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 As you know all media products are encoded with signs, codes and conventions  A sign is any individual thing that signifies meaning; for example, the.

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Presentation on theme: " As you know all media products are encoded with signs, codes and conventions  A sign is any individual thing that signifies meaning; for example, the."— Presentation transcript:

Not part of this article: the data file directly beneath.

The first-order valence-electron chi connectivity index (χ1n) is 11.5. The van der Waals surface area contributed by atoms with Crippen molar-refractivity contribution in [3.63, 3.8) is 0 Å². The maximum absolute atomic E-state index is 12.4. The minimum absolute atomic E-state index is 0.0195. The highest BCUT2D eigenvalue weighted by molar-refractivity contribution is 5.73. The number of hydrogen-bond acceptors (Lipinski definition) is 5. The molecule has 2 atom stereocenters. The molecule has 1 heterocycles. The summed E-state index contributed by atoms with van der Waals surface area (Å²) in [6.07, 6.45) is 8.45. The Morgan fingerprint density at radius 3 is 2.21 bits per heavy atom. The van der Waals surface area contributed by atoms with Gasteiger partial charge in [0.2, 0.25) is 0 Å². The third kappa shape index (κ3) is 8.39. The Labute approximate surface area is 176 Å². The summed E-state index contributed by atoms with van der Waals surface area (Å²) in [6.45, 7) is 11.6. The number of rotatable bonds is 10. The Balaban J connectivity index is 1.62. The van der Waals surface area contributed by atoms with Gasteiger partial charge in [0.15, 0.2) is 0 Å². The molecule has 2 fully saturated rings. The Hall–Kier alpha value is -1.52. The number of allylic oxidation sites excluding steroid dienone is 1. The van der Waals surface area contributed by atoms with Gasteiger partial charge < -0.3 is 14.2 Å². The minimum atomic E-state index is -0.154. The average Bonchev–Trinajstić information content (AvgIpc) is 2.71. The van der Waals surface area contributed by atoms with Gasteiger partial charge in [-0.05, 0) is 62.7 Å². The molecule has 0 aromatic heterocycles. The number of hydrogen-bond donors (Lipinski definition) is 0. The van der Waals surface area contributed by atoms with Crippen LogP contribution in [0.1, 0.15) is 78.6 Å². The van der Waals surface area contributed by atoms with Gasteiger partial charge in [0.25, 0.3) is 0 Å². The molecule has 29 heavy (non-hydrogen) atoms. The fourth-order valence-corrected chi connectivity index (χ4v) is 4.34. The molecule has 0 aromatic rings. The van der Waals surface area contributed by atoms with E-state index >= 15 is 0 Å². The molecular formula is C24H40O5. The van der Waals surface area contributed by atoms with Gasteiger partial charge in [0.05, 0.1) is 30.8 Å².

2  As you know all media products are encoded with signs, codes and conventions  A sign is any individual thing that signifies meaning; for example, the use of red can signify meaning.  There are two ways that signs create meaning: all signs have a literal meaning, which is called a denotation; i.e. red is a name, but red can also connote depending on the use of it danger or love, this is called connotations.  A code is a group of signs that we recognise as going ‘naturally together’ to signify meaning (e.g. a rose is a sign; but being handed to a girl by a boy could create a ‘romance ’ and suggest love).  Codes can be both symbolic and technical. Symbolic are clothes, props etc and technical would be use camera shots and editing to create meaning i.e. quick editing to create tension high angle and low angle shots to show power positions in characters.  Convention: Is what we expect to see so for instance certain conventions are associated with different genres and narratives i.e. the use of establishing shots or over the shoulder shots to show conversations in drama and the use of multi strand narratives in soaps, to using stedicam in live action and documentaries. Conventions are ‘the way things are done within that genre’ what you expect to see.  The audience then decodes these signs to create meaning i.e. so they know what they are watching, who is the villain and the hero.